The role of keeping appropriate initial pH level is attributed to the catalyst, which generally can be divided into basic and acidic [7]. The most frequently used is probably sodium carbonate, while salts and hydroxides of lithium, potassium, barium, calcium, and magnesium were also examined [8]. It was found that divalent cations accelerates faster the disappearance of formaldehyde than monovalent [9]. Additionally using larger cations the bigger clusters can be obtained which result in increased pore size characteristics [10]. Gelation using some metals may lead to coordinating bonds between metals and hydroxyl groups of the same or different aromatic rings [11]. Other metal salts were tested as well. For example refractory metal salts including chromium, molybdenum and tungsten salts. It was found that application of chromium in +6 oxidation state ((NH4)2CrO4) resulted in neither rigid nor even hard gel material, rather powder form was obtained. Therefore chromium nitrate with chromium at +3 state was used instead [12]. Presence of specific metal strongly influences microporosity decreasing from chromium through molybdenum to tungsten. The effect of metal catalyst in gel preparation is thought to be significant, however, it is still unclear [13]. Metals can not only tailor pore structure but increase partial graphitization of organic precursors in carbonization process as well [14]. Effect of precious metals in form of tetramineplatinum(II) chloride, palladium chloride, and silver acetate, showed possibility to produce well-developed highly porous carbon gels too [15]. It was found that platinum resulted in the biggest specific surface area close to 3000 m2/g with the greatest meso and macropore volume, while palladium and silver were microporous materials with specific surface area 1300 m2/g and 1100 m2/g.

Although specific surface area is independent on the initial pH of precursor solution (in the range 5.5–7.5), it is strongly combined with carbonization temperature [16]. However the pH strongly influences the pore structure. It was found that gel prepared at neutral pH was composed mainly of mesopores while at pH 3 microporous morphology was found [17]. Regarding type of catalyst used in RF polymerisation different specific surface area from tenths of m2/g to more than thousand m2/g, and bulk density of material in the range 1.8–2.2 g/cm3 may be obtained [18]. Effect of metal can be also found in the last step of gel preparation i.e. carbonization. As some metals like Fe2+, Co2+, Ni2+ may be responsible for partial graphitization of carbon material [19]. The general catalyst trend in carbon gels formation is to increase in average pore size and total pore volume using possibly smallest amount of catalyst i.e. high R/C ratio [20]. At higher amount of catalyst results bigger amount of clusters are produced in addition reaction, and consequently pore size diameter is diminished.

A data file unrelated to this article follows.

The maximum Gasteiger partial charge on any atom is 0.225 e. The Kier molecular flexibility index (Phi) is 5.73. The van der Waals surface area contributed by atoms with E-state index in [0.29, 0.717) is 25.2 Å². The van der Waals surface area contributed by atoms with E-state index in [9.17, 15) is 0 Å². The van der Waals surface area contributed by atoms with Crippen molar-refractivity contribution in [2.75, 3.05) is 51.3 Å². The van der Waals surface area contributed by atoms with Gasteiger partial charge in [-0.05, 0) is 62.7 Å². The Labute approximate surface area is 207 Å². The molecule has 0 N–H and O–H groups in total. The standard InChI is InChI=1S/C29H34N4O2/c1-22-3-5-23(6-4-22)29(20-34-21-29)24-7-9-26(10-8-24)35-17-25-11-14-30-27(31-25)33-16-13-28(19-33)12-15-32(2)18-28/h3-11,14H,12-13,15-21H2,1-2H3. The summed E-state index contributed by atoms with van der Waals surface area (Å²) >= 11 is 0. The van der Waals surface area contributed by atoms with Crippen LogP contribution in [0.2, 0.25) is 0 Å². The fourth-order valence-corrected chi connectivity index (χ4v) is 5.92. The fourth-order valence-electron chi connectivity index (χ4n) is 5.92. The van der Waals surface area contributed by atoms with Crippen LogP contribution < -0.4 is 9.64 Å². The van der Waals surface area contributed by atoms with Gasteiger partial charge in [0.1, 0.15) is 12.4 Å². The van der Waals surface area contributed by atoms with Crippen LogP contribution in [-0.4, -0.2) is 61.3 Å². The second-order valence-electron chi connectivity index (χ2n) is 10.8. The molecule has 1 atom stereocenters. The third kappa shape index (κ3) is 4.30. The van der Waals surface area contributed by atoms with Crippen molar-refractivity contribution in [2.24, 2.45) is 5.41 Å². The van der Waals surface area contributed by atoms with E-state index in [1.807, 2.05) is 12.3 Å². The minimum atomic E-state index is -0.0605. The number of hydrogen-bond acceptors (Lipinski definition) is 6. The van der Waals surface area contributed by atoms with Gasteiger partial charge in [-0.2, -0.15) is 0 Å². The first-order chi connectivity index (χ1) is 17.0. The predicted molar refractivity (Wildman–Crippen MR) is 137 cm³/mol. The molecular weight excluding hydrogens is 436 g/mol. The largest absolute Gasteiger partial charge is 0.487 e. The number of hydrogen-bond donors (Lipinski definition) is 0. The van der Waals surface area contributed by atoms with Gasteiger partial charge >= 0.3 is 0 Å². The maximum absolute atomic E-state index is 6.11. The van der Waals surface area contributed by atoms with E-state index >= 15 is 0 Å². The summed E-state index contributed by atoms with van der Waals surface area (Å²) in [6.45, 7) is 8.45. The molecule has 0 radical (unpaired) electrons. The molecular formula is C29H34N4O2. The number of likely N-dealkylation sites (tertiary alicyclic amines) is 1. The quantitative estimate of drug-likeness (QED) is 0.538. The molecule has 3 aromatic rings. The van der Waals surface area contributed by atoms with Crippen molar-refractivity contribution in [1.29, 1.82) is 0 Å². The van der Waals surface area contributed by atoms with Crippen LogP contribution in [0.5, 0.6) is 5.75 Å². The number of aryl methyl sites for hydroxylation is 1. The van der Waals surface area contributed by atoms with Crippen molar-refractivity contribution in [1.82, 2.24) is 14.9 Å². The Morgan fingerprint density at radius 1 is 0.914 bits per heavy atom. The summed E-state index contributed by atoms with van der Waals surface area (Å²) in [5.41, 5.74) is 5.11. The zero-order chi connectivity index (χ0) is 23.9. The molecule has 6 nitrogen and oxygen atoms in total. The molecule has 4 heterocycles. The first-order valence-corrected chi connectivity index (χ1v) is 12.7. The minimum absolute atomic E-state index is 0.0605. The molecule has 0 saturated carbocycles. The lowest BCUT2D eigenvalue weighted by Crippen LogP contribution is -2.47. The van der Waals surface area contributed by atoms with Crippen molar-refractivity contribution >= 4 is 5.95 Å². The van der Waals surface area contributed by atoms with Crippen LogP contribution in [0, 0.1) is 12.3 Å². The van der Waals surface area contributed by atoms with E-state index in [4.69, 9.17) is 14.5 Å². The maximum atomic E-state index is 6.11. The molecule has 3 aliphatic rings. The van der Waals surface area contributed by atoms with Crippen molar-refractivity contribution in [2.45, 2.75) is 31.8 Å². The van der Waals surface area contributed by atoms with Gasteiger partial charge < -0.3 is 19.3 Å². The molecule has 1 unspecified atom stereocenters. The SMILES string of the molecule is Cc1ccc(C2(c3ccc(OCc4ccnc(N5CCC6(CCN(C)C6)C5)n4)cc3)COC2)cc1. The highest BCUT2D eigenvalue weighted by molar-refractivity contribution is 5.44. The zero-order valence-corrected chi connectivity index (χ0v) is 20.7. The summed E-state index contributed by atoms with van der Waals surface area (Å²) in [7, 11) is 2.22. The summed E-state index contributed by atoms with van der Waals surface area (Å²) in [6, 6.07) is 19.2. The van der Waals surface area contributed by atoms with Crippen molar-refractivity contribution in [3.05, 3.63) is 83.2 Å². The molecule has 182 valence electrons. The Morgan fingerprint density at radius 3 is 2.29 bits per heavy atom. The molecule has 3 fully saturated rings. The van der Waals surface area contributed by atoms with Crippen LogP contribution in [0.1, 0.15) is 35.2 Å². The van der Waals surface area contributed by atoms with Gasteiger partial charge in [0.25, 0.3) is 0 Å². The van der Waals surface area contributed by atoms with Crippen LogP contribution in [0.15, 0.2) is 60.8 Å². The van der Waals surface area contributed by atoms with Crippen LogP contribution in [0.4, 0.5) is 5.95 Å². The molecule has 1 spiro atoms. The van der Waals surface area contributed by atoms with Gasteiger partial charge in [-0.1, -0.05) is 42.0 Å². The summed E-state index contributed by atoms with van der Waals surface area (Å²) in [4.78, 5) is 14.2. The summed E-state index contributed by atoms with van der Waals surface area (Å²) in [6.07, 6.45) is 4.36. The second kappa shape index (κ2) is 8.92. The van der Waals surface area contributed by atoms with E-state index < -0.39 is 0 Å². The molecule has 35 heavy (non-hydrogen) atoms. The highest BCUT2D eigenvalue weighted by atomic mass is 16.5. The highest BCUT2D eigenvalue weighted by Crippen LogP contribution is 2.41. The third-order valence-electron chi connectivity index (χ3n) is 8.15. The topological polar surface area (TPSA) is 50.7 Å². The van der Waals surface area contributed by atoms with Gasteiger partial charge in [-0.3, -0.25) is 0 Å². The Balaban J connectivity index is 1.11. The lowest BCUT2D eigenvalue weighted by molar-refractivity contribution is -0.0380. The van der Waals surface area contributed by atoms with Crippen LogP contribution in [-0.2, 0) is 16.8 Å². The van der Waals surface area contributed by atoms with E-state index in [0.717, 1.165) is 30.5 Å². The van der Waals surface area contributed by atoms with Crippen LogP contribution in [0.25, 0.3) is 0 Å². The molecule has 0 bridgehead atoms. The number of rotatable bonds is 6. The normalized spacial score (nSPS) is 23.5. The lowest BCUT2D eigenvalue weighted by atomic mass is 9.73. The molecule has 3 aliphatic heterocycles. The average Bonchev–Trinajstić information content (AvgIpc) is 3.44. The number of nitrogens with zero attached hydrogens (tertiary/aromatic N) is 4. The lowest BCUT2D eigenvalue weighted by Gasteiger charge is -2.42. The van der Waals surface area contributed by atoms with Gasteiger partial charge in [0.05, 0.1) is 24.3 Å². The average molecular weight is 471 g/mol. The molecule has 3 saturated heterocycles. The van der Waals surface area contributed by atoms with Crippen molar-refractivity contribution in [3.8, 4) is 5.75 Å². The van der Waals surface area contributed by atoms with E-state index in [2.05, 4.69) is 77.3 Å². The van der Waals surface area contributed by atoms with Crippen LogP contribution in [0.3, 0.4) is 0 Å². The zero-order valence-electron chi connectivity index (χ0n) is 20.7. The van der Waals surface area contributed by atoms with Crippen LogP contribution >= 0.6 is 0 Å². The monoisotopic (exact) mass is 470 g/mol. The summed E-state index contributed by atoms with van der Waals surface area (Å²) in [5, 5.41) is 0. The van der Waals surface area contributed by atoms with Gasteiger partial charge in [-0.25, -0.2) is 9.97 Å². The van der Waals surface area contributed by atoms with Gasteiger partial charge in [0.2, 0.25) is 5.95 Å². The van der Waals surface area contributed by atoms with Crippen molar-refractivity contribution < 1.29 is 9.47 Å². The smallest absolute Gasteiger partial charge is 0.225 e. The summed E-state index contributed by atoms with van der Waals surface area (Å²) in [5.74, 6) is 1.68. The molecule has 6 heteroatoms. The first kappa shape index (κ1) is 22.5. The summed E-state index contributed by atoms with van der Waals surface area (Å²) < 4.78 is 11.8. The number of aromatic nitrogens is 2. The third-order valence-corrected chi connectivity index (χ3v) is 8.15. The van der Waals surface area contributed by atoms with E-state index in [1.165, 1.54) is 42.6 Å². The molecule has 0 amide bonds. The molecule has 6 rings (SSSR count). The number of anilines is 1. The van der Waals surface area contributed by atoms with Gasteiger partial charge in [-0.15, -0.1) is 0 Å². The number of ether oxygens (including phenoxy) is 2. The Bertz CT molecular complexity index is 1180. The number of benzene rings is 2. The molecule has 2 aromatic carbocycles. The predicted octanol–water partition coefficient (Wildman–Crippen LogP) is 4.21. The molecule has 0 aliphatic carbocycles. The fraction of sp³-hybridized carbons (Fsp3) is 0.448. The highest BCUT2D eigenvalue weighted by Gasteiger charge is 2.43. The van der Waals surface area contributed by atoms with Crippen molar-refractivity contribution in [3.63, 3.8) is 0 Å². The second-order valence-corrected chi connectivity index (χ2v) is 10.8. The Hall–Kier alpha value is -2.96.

Texture of as prepared carbon aerogels can be improved by activation either physical or chemical. The popular physical activators include steam, ammonia, carbon dioxide, while chemical is based on reagents such as potassium hydroxide, potassium carbonate or phosphoric acid [21]. Activation is able to tailor porosity, producing more microporosity, and consequently enhance the specific surface area. Proper activator may also change electrical conductivity and number of active sites as well [22].

The use of carbon gels in electrochemical applications is still limited but some examples can be found in the literature. Generally the specific capacity of carbon aerogel matrix used as electrodes in supercapacitors may vary from tens up to 240 F/g [21]. In comparison to other type of carbons (activated carbon, graphite, graphene), carbon gels have some residual amount of heteroatoms, which are components of active sites, through which the net capacity may be increased by pseudocapacitive effects. Additionally, active sites strongly improve wettability that is important for electrolyte transport in energy storage applications. Resorcinol/formaldehyde gels impregnated by chloroplatinic acid were tested in fuel cells electrodes [23], however it was found that impregnation of metal on a prepared gel led to its poor dispersion within carbon matrix and no significant difference in characteristics with respect to bare gel was observed. RF gels modified with deposited molybdenum were examined in electrolyser operation [24]. The catalytic activity of modified gels was analyzed adding second metal to RF gels simultaneously with sodium carbonate catalyst. In such a way a vast group of materials was examined from titanium copper, and manganese, through precious metals up to refractory metals like molybdenum and tungsten [25].


Carbon aerogels preparation

Carbon aerogels were synthesized mixing 10.64 g resorcinol and 15.5 mL formaldehyde in the presence of proper catalyst, either sodium carbonate (RF) or lithium perrhenate (RF LiRe). After 3 days mixing, the polymerized structure was aged for 7 days at 80–85 °C, and then the solvent was exchange into acetone (immersing gel into a beaker with acetone). Wet gels were supercritically dried in autoclave in supercritical acetone at 250 °C and 6 MPa. Finally, the dried organic gels were carbonized in a Jenker’s tube at 900 °C without air supply.

Material characterization